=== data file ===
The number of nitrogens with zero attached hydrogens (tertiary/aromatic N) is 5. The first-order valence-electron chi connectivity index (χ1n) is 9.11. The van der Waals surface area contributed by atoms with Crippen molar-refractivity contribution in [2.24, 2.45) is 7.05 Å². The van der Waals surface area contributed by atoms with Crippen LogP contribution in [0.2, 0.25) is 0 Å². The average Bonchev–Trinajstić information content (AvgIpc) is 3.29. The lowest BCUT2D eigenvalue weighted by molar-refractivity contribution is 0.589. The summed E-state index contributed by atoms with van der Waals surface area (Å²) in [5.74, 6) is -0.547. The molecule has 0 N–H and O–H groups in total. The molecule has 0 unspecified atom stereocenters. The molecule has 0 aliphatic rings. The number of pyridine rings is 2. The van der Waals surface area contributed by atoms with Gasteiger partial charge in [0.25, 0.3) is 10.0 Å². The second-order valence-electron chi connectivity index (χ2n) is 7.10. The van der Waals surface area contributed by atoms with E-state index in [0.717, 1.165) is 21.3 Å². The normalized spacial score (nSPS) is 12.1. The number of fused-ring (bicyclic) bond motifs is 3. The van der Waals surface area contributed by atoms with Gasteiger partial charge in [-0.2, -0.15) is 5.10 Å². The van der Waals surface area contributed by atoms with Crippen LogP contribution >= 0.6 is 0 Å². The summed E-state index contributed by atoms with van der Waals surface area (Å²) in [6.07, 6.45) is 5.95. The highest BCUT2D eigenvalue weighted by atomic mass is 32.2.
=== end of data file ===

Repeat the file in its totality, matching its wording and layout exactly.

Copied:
The number of nitrogens with zero attached hydrogens (tertiary/aromatic N) is 5. The first-order valence-electron chi connectivity index (χ1n) is 9.11. The van der Waals surface area contributed by atoms with Crippen molar-refractivity contribution in [2.24, 2.45) is 7.05 Å². The van der Waals surface area contributed by atoms with Crippen LogP contribution in [0.2, 0.25) is 0 Å². The average Bonchev–Trinajstić information content (AvgIpc) is 3.29. The lowest BCUT2D eigenvalue weighted by molar-refractivity contribution is 0.589. The summed E-state index contributed by atoms with van der Waals surface area (Å²) in [5.74, 6) is -0.547. The molecule has 0 N–H and O–H groups in total. The molecule has 0 unspecified atom stereocenters. The molecule has 0 aliphatic rings. The number of pyridine rings is 2. The van der Waals surface area contributed by atoms with Gasteiger partial charge in [0.25, 0.3) is 10.0 Å². The second-order valence-electron chi connectivity index (χ2n) is 7.10. The van der Waals surface area contributed by atoms with E-state index in [0.717, 1.165) is 21.3 Å². The normalized spacial score (nSPS) is 12.1. The number of fused-ring (bicyclic) bond motifs is 3. The van der Waals surface area contributed by atoms with Gasteiger partial charge in [-0.2, -0.15) is 5.10 Å². The van der Waals surface area contributed by atoms with Crippen LogP contribution >= 0.6 is 0 Å². The summed E-state index contributed by atoms with van der Waals surface area (Å²) in [6.07, 6.45) is 5.95. The highest BCUT2D eigenvalue weighted by atomic mass is 32.2.